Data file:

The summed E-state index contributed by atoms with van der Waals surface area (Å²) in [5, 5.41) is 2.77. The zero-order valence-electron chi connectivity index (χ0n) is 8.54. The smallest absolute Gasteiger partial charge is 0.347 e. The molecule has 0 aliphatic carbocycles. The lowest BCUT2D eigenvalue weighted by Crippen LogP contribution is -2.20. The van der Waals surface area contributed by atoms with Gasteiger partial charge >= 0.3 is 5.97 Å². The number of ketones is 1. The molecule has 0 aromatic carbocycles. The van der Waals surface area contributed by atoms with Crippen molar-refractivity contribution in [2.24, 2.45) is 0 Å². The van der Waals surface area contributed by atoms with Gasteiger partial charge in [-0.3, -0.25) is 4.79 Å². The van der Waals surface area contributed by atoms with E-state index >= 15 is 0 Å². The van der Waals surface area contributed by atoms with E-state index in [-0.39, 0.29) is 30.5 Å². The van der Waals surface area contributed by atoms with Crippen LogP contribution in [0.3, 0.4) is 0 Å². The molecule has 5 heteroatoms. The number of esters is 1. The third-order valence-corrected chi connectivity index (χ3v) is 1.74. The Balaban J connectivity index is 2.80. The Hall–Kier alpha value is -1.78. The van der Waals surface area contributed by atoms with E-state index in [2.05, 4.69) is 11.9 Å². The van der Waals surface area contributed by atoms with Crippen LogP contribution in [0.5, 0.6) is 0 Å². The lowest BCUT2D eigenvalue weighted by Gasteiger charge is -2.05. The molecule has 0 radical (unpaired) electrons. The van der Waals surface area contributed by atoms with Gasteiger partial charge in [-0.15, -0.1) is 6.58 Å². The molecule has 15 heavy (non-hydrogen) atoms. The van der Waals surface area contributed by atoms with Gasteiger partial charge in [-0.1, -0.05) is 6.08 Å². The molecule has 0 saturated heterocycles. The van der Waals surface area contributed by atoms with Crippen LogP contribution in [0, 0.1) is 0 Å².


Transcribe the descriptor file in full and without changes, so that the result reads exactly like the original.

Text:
The summed E-state index contributed by atoms with van der Waals surface area (Å²) in [5, 5.41) is 2.77. The zero-order valence-electron chi connectivity index (χ0n) is 8.54. The smallest absolute Gasteiger partial charge is 0.347 e. The molecule has 0 aliphatic carbocycles. The lowest BCUT2D eigenvalue weighted by Crippen LogP contribution is -2.20. The van der Waals surface area contributed by atoms with Gasteiger partial charge >= 0.3 is 5.97 Å². The number of ketones is 1. The molecule has 0 aromatic carbocycles. The van der Waals surface area contributed by atoms with Crippen molar-refractivity contribution in [2.24, 2.45) is 0 Å². The van der Waals surface area contributed by atoms with Gasteiger partial charge in [-0.3, -0.25) is 4.79 Å². The van der Waals surface area contributed by atoms with E-state index >= 15 is 0 Å². The van der Waals surface area contributed by atoms with E-state index in [-0.39, 0.29) is 30.5 Å². The van der Waals surface area contributed by atoms with Crippen LogP contribution in [0.3, 0.4) is 0 Å². The molecule has 5 heteroatoms. The number of esters is 1. The third-order valence-corrected chi connectivity index (χ3v) is 1.74. The Balaban J connectivity index is 2.80. The Hall–Kier alpha value is -1.78. The van der Waals surface area contributed by atoms with E-state index in [2.05, 4.69) is 11.9 Å². The van der Waals surface area contributed by atoms with Crippen LogP contribution in [0.5, 0.6) is 0 Å². The lowest BCUT2D eigenvalue weighted by Gasteiger charge is -2.05. The molecule has 0 radical (unpaired) electrons. The van der Waals surface area contributed by atoms with Gasteiger partial charge in [-0.15, -0.1) is 6.58 Å². The molecule has 15 heavy (non-hydrogen) atoms. The van der Waals surface area contributed by atoms with Gasteiger partial charge in [-0.1, -0.05) is 6.08 Å². The molecule has 0 saturated heterocycles. The van der Waals surface area contributed by atoms with Crippen LogP contribution in [0, 0.1) is 0 Å².